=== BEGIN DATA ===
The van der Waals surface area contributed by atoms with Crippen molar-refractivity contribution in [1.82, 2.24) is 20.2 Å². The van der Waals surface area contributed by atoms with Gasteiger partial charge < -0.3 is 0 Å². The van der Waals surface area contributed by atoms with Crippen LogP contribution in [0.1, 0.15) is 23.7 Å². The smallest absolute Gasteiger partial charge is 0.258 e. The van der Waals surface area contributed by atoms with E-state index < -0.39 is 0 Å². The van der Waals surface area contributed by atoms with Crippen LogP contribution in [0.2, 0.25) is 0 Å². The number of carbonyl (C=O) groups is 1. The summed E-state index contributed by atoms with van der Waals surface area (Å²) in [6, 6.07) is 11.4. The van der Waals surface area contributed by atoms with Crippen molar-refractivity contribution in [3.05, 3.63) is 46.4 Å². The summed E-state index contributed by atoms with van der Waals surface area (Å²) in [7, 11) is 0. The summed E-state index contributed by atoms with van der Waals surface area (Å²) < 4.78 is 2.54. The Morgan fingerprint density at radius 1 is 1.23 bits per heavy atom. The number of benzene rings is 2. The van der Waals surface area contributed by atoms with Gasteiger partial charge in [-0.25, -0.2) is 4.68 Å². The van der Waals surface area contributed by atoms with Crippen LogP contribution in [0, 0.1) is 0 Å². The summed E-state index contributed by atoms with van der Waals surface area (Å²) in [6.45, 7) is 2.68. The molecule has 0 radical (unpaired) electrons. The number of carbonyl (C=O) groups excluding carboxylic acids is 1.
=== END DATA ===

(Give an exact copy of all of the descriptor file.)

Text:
The van der Waals surface area contributed by atoms with Crippen molar-refractivity contribution in [1.82, 2.24) is 20.2 Å². The van der Waals surface area contributed by atoms with Gasteiger partial charge < -0.3 is 0 Å². The van der Waals surface area contributed by atoms with Crippen LogP contribution in [0.1, 0.15) is 23.7 Å². The smallest absolute Gasteiger partial charge is 0.258 e. The van der Waals surface area contributed by atoms with E-state index < -0.39 is 0 Å². The van der Waals surface area contributed by atoms with Crippen LogP contribution in [0.2, 0.25) is 0 Å². The number of carbonyl (C=O) groups is 1. The summed E-state index contributed by atoms with van der Waals surface area (Å²) in [6, 6.07) is 11.4. The van der Waals surface area contributed by atoms with Crippen molar-refractivity contribution in [3.05, 3.63) is 46.4 Å². The summed E-state index contributed by atoms with van der Waals surface area (Å²) in [7, 11) is 0. The summed E-state index contributed by atoms with van der Waals surface area (Å²) < 4.78 is 2.54. The Morgan fingerprint density at radius 1 is 1.23 bits per heavy atom. The number of benzene rings is 2. The van der Waals surface area contributed by atoms with Gasteiger partial charge in [-0.25, -0.2) is 4.68 Å². The van der Waals surface area contributed by atoms with Crippen LogP contribution in [0, 0.1) is 0 Å². The summed E-state index contributed by atoms with van der Waals surface area (Å²) in [6.45, 7) is 2.68. The molecule has 0 radical (unpaired) electrons. The number of carbonyl (C=O) groups excluding carboxylic acids is 1.